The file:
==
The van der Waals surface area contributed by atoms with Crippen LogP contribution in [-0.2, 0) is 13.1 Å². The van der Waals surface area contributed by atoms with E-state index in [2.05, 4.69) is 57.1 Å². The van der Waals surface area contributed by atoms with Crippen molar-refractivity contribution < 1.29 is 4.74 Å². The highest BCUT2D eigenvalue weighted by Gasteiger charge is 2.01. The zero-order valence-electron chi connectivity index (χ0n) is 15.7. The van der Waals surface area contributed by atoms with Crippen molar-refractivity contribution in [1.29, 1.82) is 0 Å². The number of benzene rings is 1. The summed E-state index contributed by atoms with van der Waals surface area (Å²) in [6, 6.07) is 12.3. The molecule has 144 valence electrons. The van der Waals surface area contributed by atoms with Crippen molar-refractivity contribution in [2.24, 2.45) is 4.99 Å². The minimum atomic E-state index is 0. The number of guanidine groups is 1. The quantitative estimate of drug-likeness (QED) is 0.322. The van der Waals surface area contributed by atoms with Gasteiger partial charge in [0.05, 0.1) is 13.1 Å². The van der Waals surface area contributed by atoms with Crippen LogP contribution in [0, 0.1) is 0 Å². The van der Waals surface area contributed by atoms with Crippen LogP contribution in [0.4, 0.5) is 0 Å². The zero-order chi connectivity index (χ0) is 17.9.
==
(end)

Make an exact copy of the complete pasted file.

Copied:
The van der Waals surface area contributed by atoms with Crippen LogP contribution in [-0.2, 0) is 13.1 Å². The van der Waals surface area contributed by atoms with E-state index in [2.05, 4.69) is 57.1 Å². The van der Waals surface area contributed by atoms with Crippen molar-refractivity contribution < 1.29 is 4.74 Å². The highest BCUT2D eigenvalue weighted by Gasteiger charge is 2.01. The zero-order valence-electron chi connectivity index (χ0n) is 15.7. The van der Waals surface area contributed by atoms with Crippen molar-refractivity contribution in [1.29, 1.82) is 0 Å². The number of benzene rings is 1. The summed E-state index contributed by atoms with van der Waals surface area (Å²) in [6, 6.07) is 12.3. The molecule has 144 valence electrons. The van der Waals surface area contributed by atoms with Crippen molar-refractivity contribution in [2.24, 2.45) is 4.99 Å². The minimum atomic E-state index is 0. The number of guanidine groups is 1. The quantitative estimate of drug-likeness (QED) is 0.322. The van der Waals surface area contributed by atoms with Gasteiger partial charge in [0.05, 0.1) is 13.1 Å². The van der Waals surface area contributed by atoms with Crippen LogP contribution in [0, 0.1) is 0 Å². The van der Waals surface area contributed by atoms with Crippen LogP contribution in [0.4, 0.5) is 0 Å². The zero-order chi connectivity index (χ0) is 17.9.